Stretch your body : Expand your mind. It is the tag. It is my mantra. Keep improving, physically and mentally.
First order on arrival in China are Chinese Lessons with Margaret at Mandarin Zone, her school near the Tuanjiehu station on line 10 in Beijing. It has been more than two years since my first lesson with her. Now about six years of study. What I do not have in intellect I compensate with stubbornness and determination. Can’t say it’s been an easy process, but fortunately people like Margaret and my first teacher Xin, have stuck with me.
From Park Plaza Hotel it is two changes and about forty minutes to the school. Line 5 change to line 6 at Dongsi. Line 6 change to Line 10 at Huijialu. Exit at Tuenjiehu. Total cost is 3 yuan, or less than a half a dollar, US. China has put a priority on mass transportation. Clean trains, clean, well-lit stations, trains running very often at an available price for everyone. Doesn’t America have the will to serve its people better?
Emerge at Exit B, always a critical piece of information in Beijing since there are many exits and the choosing the correct one saves crossing large streets and avoiding attack by Beijing’s crazy drivers.
The building entrance is in the alley, not on the main street, and a bit dingy. Two small elevators service a 17 storey building. At busy times, lines form and it can be two or three elevator cycles before you can get on. At 9:30 most everyone is already at work, so the line is short.
We are on the Second Book of the Beijing Language Institute Speak Chinese. My progress is slow since Margaret reminds me I only have one lesson a week on SKYPE and do miss some. It is true. My attention to Chinese when I am at home lags.
Margaret is wonderfully kind, accepting my progress, or lack, with poise. Always ready with positive comments. What is, is! During lessons however, she tortures me. Continual conversation and use of proper grammar. No error is left unmentioned. I work hard. Start sentences and then get lost somewhere in the middle. Try grammar concepts. Struggle to get it all straight. Feel happy I completed the sentence and see her face. “Bu dong,” she says. “I don’t understand, in English, she says. Sometimes I try again, sometimes I just give up. Then she laughs and tells me to try again. At the start of the lesson I usually try to tell her something that happened to me. Work on my conversion skills. After a five minute struggle of confused grammar she says, OK now tell me the whole story again. Then she giggles as she knows she is torturing me. But, it does work.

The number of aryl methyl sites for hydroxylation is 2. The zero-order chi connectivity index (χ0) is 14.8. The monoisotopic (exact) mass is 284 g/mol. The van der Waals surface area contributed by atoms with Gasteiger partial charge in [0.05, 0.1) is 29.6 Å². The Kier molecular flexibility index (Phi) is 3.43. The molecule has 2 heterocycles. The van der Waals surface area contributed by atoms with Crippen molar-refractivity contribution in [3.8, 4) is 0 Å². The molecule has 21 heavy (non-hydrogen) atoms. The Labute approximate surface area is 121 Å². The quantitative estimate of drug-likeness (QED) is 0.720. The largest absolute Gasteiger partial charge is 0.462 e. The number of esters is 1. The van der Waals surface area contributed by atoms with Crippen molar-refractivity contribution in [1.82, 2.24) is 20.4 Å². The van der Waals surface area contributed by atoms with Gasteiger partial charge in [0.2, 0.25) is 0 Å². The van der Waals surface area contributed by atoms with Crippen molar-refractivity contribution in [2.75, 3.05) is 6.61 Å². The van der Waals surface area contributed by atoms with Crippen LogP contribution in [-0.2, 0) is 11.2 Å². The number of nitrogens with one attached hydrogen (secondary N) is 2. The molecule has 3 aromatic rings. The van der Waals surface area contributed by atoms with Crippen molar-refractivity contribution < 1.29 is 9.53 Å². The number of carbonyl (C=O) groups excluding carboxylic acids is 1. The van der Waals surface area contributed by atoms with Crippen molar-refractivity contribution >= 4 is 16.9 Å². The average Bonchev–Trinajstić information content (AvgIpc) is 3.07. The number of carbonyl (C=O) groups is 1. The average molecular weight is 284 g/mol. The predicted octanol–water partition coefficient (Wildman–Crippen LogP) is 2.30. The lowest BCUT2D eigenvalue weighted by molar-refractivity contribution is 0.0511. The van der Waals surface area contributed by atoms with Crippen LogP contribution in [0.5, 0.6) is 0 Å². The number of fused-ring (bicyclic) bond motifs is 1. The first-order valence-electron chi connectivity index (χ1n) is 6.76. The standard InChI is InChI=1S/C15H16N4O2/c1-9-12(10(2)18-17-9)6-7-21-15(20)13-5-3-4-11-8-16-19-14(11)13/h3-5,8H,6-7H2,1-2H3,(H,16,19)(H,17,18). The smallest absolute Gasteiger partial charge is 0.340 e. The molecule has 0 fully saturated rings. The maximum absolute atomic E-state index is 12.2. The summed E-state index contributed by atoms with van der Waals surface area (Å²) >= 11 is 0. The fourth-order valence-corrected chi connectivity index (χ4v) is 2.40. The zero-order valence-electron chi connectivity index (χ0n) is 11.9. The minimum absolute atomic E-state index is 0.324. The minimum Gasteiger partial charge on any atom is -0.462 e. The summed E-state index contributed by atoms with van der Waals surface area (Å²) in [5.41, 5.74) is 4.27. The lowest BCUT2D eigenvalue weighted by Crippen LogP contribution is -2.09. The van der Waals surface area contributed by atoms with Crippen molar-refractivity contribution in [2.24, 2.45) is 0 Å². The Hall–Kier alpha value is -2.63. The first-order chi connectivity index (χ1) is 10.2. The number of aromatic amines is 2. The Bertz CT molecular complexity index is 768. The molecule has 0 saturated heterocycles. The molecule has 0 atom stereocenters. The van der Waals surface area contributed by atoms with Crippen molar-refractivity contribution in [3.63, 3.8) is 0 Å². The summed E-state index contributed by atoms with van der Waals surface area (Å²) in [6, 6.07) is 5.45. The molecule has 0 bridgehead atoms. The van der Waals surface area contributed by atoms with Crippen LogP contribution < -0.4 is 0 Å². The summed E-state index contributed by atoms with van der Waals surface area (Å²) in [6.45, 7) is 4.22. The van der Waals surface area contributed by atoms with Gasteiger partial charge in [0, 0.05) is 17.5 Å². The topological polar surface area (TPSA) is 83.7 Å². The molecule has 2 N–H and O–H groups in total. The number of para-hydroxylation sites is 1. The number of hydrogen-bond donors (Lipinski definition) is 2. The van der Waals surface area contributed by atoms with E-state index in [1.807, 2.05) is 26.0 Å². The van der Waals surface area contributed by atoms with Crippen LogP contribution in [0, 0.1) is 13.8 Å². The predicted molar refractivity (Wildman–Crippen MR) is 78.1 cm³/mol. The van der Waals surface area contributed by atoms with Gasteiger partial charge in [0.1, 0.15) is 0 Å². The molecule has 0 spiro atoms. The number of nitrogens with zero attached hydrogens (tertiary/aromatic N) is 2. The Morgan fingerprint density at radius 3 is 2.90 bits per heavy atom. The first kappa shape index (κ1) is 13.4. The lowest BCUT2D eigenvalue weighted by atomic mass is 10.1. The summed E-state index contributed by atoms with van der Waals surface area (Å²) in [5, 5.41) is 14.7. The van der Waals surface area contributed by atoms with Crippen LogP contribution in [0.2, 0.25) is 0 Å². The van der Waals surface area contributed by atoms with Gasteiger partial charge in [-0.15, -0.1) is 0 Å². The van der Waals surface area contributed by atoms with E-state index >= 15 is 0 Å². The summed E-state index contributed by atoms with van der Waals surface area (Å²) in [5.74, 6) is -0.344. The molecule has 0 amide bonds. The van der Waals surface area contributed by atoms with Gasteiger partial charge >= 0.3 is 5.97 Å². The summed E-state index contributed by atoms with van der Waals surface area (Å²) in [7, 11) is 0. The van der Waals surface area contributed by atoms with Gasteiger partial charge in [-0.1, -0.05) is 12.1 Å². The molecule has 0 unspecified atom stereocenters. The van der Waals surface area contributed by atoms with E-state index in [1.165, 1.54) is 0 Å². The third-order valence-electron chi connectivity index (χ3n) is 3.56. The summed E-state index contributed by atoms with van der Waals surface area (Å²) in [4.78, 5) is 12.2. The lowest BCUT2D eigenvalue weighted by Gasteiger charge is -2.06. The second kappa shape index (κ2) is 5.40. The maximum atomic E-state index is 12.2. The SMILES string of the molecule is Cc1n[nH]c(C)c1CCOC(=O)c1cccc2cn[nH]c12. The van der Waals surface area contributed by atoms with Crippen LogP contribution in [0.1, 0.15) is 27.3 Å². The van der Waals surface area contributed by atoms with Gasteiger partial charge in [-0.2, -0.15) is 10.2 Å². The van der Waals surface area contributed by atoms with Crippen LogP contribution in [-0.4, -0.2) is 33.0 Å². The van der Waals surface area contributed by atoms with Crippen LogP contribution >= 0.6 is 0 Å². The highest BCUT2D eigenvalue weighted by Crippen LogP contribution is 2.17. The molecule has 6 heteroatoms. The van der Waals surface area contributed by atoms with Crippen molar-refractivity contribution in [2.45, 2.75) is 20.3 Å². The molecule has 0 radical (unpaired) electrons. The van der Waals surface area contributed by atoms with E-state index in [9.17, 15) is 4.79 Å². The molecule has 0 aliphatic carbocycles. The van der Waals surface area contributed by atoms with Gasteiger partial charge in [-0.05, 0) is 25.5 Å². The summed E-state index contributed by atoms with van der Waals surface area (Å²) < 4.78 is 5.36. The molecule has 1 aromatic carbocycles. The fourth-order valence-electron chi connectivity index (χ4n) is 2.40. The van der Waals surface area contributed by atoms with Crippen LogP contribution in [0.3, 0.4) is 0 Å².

Truly, I have achieved a valuable plateau. Basic sentences are ingrained. Vocabulary has expanded. Grammar concepts are getting sorted out. While not fluent, I have a functional level of basic conversation.
It is good to see her. We speak nearly weekly via SKYPE, still the personal experience is different. Being out and about in China also allows me to test my skills with locals. While I still do not hear and understand the local people, they understand me.
Four days, three hours a day in the morning. All that I have available this trip, but she moved side some other students to make time for me.
So we begin. We spend three days reviewing all of the chapters of book two, 16 to 25 in tow and a half days. Then we begin the new stuff. Up to Chapter 28 and “ba” sentences, the last grammar hurdle in this book. She tells me that Book 3 focusses on conversation and all difficult grammar has been completed.
My confidence has improved and I am willing to speak to people, ask questions and get directions. Yes, I am stopped by many people who are curious about this white haired person. They wish to engage, practice their English. I in turn practice my Chinese.
I do have a weakness for the children and always offer a “Hello.” I did learn from JoAnn, see an earlier post, “The Power of Hello.” The parents always encourage a response. Sometime we can engage more, and others just say “Hello” or “Ni Hao.”
Whatever, I do try to engage. Practice conversation and improve my ear and my speaking.